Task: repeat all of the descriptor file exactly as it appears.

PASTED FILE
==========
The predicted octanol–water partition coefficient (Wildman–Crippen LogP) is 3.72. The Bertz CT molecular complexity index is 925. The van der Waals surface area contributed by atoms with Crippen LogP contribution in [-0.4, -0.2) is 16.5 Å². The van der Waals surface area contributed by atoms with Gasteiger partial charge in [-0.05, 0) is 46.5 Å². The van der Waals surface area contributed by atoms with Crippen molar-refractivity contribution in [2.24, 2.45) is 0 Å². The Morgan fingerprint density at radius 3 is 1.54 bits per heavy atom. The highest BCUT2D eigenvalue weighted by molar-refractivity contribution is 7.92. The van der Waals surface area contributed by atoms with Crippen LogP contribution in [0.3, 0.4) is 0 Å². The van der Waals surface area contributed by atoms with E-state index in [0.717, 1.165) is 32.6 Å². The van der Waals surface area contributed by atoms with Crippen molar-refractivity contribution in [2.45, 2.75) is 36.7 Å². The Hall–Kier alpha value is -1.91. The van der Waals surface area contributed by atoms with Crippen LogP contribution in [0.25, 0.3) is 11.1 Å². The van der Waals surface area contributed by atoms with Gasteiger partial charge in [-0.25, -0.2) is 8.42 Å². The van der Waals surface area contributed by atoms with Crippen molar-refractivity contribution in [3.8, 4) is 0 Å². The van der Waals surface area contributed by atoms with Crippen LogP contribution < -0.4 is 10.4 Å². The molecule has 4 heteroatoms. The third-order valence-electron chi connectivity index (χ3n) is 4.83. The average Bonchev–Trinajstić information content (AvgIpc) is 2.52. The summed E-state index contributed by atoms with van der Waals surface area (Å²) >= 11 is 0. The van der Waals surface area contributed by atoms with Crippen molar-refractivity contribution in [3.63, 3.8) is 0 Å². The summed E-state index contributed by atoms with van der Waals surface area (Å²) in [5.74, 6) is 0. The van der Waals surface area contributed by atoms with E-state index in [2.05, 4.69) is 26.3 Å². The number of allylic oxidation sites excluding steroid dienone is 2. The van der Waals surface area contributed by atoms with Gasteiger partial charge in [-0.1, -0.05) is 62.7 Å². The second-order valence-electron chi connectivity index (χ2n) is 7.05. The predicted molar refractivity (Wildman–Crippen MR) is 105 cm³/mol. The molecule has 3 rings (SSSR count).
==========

The predicted octanol–water partition coefficient (Wildman–Crippen LogP) is 3.72. The Bertz CT molecular complexity index is 925. The van der Waals surface area contributed by atoms with Crippen LogP contribution in [-0.4, -0.2) is 16.5 Å². The van der Waals surface area contributed by atoms with Gasteiger partial charge in [-0.05, 0) is 46.5 Å². The van der Waals surface area contributed by atoms with Crippen molar-refractivity contribution in [2.24, 2.45) is 0 Å². The Morgan fingerprint density at radius 3 is 1.54 bits per heavy atom. The highest BCUT2D eigenvalue weighted by molar-refractivity contribution is 7.92. The van der Waals surface area contributed by atoms with Crippen LogP contribution in [0.3, 0.4) is 0 Å². The van der Waals surface area contributed by atoms with E-state index in [0.717, 1.165) is 32.6 Å². The van der Waals surface area contributed by atoms with Crippen molar-refractivity contribution in [2.45, 2.75) is 36.7 Å². The Hall–Kier alpha value is -1.91. The van der Waals surface area contributed by atoms with Crippen LogP contribution in [0.25, 0.3) is 11.1 Å². The van der Waals surface area contributed by atoms with Gasteiger partial charge in [-0.25, -0.2) is 8.42 Å². The van der Waals surface area contributed by atoms with Crippen molar-refractivity contribution in [3.8, 4) is 0 Å². The van der Waals surface area contributed by atoms with Crippen LogP contribution < -0.4 is 10.4 Å². The molecule has 4 heteroatoms. The third-order valence-electron chi connectivity index (χ3n) is 4.83. The average Bonchev–Trinajstić information content (AvgIpc) is 2.52. The summed E-state index contributed by atoms with van der Waals surface area (Å²) >= 11 is 0. The van der Waals surface area contributed by atoms with Crippen molar-refractivity contribution in [3.63, 3.8) is 0 Å². The summed E-state index contributed by atoms with van der Waals surface area (Å²) in [5.74, 6) is 0. The van der Waals surface area contributed by atoms with E-state index in [2.05, 4.69) is 26.3 Å². The number of allylic oxidation sites excluding steroid dienone is 2. The van der Waals surface area contributed by atoms with Gasteiger partial charge in [-0.1, -0.05) is 62.7 Å². The second-order valence-electron chi connectivity index (χ2n) is 7.05. The predicted molar refractivity (Wildman–Crippen MR) is 105 cm³/mol. The molecule has 3 rings (SSSR count).